Local

SLO to expand art program that puts mini murals on utility boxes

Justin Johnson paints a utility box in September 2010 near Chorro and Higuera streets in downtown San Luis Obispo. The acrylic work is called “Topagraphical Abstract.” The utility box is one of 17 boxes originally painted in 2010.
Justin Johnson paints a utility box in September 2010 near Chorro and Higuera streets in downtown San Luis Obispo. The acrylic work is called “Topagraphical Abstract.” The utility box is one of 17 boxes originally painted in 2010. David Middlecamp

San Luis Obispo’s Utility Box Art Program has been so widely popular that it will now officially be an ongoing public art project.

The San Luis Obispo City Council unanimously approved a Parks and Recreation Department proposal Tuesday to update its public art policies and establish guidelines to expand the number of painted utility boxes — currently in and around downtown — to city-owned boxes throughout the city.

Under the new rules, changes to a few existing boxes and the painting of new murals will occur in phases over the next three to seven years; no changes to existing boxes will happen until 2019, Recreation and Public Art Manager Melissa Mudgett told the council.

Painting of the next round of boxes is expected to begin in the late fall or winter.

The murals were first painted in 2010 as a beautification pilot project at high-visibility intersections in the downtown core. With the support of Arts Obispo and the Downtown Association, the project was expanded to 17 more boxes in 2012, for a current total of 33 painted boxes downtown.

There are 64 city-owned utility and traffic control boxes throughout the city.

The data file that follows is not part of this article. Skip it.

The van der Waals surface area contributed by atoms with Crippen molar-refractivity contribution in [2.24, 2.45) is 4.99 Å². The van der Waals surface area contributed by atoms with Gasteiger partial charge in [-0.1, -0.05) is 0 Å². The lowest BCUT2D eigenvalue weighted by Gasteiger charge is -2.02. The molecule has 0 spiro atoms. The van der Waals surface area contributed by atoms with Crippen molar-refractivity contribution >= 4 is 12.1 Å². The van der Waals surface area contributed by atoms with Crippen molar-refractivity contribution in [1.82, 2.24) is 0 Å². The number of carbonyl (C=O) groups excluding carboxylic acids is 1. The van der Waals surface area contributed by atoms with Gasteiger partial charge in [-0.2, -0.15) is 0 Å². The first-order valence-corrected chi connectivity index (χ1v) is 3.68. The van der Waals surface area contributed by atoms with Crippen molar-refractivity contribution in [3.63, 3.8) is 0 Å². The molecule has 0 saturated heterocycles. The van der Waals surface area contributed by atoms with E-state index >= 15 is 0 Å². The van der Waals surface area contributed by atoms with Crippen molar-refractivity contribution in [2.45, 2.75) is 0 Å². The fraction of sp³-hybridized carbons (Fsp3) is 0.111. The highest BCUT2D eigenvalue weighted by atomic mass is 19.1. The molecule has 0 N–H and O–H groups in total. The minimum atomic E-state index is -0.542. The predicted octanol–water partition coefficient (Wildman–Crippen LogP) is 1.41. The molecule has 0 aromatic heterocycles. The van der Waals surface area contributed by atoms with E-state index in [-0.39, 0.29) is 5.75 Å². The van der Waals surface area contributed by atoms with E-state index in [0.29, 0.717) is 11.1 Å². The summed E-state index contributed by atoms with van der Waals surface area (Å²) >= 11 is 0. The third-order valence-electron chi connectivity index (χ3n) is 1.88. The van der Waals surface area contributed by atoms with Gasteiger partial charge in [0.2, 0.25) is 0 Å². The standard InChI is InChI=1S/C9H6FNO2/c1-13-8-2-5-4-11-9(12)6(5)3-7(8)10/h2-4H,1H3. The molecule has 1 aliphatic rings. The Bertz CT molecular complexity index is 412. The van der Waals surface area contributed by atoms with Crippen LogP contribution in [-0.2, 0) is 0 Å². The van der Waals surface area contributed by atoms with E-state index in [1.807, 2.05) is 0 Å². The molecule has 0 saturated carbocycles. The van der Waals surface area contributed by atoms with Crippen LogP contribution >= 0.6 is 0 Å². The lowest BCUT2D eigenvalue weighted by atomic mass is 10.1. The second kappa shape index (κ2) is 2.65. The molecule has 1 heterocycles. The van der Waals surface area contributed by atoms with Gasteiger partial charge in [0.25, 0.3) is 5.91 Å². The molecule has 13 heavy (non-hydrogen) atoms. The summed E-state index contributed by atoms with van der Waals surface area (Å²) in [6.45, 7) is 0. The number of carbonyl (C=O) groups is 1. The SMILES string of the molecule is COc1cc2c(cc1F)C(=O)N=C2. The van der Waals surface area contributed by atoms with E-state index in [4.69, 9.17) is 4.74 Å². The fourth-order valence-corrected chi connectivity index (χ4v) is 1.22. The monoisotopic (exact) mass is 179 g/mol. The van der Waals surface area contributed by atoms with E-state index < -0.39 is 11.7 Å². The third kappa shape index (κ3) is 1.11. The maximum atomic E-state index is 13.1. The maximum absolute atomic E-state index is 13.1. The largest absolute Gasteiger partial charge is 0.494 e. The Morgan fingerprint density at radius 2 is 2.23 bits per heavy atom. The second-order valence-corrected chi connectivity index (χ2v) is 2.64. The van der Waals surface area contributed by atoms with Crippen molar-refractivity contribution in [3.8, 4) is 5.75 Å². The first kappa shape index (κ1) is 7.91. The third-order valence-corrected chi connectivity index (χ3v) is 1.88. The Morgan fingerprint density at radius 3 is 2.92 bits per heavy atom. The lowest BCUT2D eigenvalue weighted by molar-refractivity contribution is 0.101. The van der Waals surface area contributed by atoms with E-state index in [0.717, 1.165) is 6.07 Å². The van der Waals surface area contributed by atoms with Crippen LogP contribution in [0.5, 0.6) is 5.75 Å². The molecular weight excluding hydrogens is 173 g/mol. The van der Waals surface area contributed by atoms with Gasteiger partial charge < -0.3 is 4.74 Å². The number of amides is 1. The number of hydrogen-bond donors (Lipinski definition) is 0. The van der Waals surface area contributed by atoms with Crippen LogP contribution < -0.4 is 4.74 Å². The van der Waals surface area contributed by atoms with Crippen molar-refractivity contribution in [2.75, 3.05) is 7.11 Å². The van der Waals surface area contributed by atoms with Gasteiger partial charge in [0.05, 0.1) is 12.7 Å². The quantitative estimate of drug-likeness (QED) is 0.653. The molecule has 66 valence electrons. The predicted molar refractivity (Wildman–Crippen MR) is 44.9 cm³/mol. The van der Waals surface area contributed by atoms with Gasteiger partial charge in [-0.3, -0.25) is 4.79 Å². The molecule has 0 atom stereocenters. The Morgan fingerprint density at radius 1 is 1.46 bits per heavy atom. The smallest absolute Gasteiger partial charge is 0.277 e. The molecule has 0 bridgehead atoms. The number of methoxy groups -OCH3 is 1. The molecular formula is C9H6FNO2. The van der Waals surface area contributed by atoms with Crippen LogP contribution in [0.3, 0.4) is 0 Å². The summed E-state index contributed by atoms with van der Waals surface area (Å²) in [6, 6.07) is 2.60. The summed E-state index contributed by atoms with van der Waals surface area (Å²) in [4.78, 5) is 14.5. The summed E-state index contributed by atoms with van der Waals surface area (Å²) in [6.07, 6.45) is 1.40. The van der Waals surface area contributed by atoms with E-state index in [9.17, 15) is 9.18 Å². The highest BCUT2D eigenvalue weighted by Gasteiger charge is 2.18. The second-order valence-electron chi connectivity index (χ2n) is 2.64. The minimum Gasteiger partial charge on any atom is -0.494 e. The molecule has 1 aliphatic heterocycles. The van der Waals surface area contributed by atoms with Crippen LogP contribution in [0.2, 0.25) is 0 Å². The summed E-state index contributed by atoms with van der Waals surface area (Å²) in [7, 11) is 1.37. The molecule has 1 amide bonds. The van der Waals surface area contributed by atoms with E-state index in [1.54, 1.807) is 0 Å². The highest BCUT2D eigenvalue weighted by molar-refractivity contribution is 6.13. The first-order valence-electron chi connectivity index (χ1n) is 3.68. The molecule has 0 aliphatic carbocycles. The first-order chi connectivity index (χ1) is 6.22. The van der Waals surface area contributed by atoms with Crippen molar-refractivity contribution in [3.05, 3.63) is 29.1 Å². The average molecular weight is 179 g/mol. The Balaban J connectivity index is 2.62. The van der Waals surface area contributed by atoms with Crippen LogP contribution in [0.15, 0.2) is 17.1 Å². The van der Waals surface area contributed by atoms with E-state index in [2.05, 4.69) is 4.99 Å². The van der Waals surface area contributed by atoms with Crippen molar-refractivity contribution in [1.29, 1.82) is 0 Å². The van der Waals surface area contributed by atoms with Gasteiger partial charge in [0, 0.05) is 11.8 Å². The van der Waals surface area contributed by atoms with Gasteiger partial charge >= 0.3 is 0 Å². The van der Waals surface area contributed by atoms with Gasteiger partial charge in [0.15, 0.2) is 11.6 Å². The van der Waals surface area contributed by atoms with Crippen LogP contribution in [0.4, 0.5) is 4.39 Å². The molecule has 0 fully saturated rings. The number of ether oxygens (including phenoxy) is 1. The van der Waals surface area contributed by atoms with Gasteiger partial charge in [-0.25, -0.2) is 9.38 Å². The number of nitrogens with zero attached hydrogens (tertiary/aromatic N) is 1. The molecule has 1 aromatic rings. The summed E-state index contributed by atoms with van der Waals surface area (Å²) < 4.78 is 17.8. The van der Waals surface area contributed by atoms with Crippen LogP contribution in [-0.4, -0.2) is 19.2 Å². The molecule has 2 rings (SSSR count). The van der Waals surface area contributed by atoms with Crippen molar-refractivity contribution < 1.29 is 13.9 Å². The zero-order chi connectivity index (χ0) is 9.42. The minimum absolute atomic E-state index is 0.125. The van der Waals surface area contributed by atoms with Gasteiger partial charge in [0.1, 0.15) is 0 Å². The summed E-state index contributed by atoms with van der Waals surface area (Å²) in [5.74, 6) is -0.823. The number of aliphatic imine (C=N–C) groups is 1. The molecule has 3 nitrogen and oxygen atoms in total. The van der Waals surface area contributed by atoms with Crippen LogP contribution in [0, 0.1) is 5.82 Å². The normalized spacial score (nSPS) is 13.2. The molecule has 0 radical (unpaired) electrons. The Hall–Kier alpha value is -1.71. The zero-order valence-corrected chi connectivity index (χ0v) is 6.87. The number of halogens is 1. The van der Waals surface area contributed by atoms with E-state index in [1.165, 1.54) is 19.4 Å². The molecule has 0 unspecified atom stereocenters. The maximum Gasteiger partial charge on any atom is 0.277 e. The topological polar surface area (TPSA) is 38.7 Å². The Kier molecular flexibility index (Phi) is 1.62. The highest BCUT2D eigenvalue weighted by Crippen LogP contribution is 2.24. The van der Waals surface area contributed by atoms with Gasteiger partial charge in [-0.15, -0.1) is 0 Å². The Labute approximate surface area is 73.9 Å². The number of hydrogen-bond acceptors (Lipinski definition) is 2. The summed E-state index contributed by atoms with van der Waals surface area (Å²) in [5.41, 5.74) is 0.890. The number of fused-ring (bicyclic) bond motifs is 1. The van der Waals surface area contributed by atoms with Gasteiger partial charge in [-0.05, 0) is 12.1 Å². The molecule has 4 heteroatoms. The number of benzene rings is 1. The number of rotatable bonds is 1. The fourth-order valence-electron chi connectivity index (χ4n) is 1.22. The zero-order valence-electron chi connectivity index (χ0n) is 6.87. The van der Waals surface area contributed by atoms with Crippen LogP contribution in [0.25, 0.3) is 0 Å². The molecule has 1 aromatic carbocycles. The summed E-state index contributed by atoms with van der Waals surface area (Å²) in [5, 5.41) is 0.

In March 2015, the City Council approved updates to the city’s art policy to make the pilot program an ongoing temporary public art project within the city’s Public Art Program and approved funding for a 2016 Box Art Repainting Project. In February, the council formed a Box Art stakeholders group of city staff, local artists and representatives from community groups who drafted an updated arts policy.

Under the new policy, an artist’s work will remain on a downtown box for three to five years, depending on funding. Boxes outside downtown will be repainted about every 10 years.

In expanding the project, the city will use community input, vandalism issues and proximity to other art to determine which boxes will get the next treatment. A “vote for the box” system, in which residents vote for their favorite location for a new mural on the city website, will go online this week. The city will also explore opportunities to expand the murals to privately owned boxes.

Finally, in what Mudgett called the “pièce de résistance,” the city will preserve the artwork in electronic and print format on the city website in books, postcards and even blank coloring sheets for residents to color in their own versions of the artists’ work.

Once all city-owned boxes are painted, the program will focus on repainting the older, original boxes in the downtown core as early as 2019 or as late as 2023.

The city accepted 50 design applications from artists in February for the next round of artwork. An art jury is expected to be formed in August to review the proposals and make suggestions to the appropriate advisory bodies in September. About 10 designs will be accepted this round.

In October, the City Council will have the final vote on design and location prior to painting. Depending on funding, the city plans to begin accepting designs for the next round in about a year, Mudgett said.

Funding for the project comes from development in lieu fees and repainting, so maintenance depends on funding in any given year. The upcoming 2016 Box Art painting project, artist stipends, marketing and maintenance will come to about $48,000 from the Public Art Fund approved by the council last year.

A San Luis Obispo city official and an artist discuss the city's Box Art Program in February 2016.

Matt Fountain: 805-781-7909, @MattFountain1

  Comments